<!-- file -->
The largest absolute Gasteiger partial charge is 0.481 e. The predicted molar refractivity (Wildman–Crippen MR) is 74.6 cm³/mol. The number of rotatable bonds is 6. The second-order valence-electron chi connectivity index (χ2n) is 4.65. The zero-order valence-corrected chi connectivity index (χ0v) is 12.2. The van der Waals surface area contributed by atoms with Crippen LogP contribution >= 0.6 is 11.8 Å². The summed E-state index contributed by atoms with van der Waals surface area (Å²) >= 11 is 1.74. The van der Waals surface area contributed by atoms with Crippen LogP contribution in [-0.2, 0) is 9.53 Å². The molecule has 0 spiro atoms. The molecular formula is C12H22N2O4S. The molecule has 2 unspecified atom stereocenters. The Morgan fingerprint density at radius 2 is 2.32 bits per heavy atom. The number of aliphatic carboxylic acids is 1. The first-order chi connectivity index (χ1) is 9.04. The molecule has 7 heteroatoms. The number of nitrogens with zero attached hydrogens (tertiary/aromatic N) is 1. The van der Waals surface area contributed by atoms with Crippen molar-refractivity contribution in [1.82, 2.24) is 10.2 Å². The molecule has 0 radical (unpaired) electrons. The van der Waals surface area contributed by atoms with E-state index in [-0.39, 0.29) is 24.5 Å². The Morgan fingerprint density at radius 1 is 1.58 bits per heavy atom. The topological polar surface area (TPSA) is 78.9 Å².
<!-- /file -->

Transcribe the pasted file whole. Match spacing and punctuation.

The largest absolute Gasteiger partial charge is 0.481 e. The predicted molar refractivity (Wildman–Crippen MR) is 74.6 cm³/mol. The number of rotatable bonds is 6. The second-order valence-electron chi connectivity index (χ2n) is 4.65. The zero-order valence-corrected chi connectivity index (χ0v) is 12.2. The van der Waals surface area contributed by atoms with Crippen LogP contribution >= 0.6 is 11.8 Å². The summed E-state index contributed by atoms with van der Waals surface area (Å²) >= 11 is 1.74. The van der Waals surface area contributed by atoms with Crippen LogP contribution in [-0.2, 0) is 9.53 Å². The molecule has 0 spiro atoms. The molecular formula is C12H22N2O4S. The molecule has 2 unspecified atom stereocenters. The Morgan fingerprint density at radius 2 is 2.32 bits per heavy atom. The number of aliphatic carboxylic acids is 1. The first-order chi connectivity index (χ1) is 9.04. The molecule has 7 heteroatoms. The number of nitrogens with zero attached hydrogens (tertiary/aromatic N) is 1. The van der Waals surface area contributed by atoms with Crippen molar-refractivity contribution in [1.82, 2.24) is 10.2 Å². The molecule has 0 radical (unpaired) electrons. The van der Waals surface area contributed by atoms with E-state index in [-0.39, 0.29) is 24.5 Å². The Morgan fingerprint density at radius 1 is 1.58 bits per heavy atom. The topological polar surface area (TPSA) is 78.9 Å².